John Marshall began his filmmaking career in the Kalahari Desert in 1950. Later, he studied anthropology at Yale and Harvard universities. In 1957 Marshall developed an approach to documenting the life and culture of a people that incorporated sound and subtitles. His subjects began to speak for themselves. To date, Marshall has produced 26 films from the vast amount of footage he has collected over the years. He has worked to document the life of the Ju/'hoansi of southern Africa and to promote grassroots development projects that support agriculture and recognition of Ju/'hoan land rights.
In 1968, in collaboration with Timothy Asch, John Marshall founded Documentary Educational Resources (DER). Their work forms the core of DER's film archive as well as the basis for the creation of the Human Studies Film Archive at the Smithsonian Institution. Marshall's films have been used worldwide for education and research and he has been honored by film retrospectives in New York, Washington, D.C., Mexico, and Germany.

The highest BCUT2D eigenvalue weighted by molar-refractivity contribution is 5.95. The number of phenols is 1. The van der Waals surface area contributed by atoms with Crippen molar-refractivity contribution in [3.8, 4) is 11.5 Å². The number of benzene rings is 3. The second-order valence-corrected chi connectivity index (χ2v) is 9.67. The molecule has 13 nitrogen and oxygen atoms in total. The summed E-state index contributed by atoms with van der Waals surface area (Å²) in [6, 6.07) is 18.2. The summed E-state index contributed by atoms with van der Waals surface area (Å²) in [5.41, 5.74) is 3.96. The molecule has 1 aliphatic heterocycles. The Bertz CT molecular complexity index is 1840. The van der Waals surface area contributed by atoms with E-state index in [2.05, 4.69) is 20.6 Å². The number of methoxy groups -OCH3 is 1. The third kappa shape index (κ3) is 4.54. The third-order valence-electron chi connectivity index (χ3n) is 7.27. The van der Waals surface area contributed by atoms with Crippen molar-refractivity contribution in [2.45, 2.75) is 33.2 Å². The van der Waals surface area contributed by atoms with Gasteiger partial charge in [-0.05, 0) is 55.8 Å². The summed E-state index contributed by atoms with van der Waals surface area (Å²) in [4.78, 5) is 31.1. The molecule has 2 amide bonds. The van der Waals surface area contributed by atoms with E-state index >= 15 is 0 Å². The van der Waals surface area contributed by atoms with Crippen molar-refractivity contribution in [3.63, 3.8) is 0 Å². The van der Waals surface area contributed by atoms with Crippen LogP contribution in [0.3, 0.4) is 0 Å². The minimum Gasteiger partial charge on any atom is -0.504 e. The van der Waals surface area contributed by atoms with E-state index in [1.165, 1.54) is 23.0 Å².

In addition to his films about the Kalahari, Marshall spent a year filming police work in Pittsburgh and many sequences from that production were used to stimulate group discussion among patrolmen. He also filmed for NBC during the civil war in Cyprus, and filmed and co-directed Titicut Follies with Fred Wiseman.
Throughout the 1980s Marshall lived and worked in Namibia helping the Ju/'hoansi with grassroots development efforts. For the past ten years he has been working on A Kalahari Family while maintaining his involvement with the people of Nyae Nyae.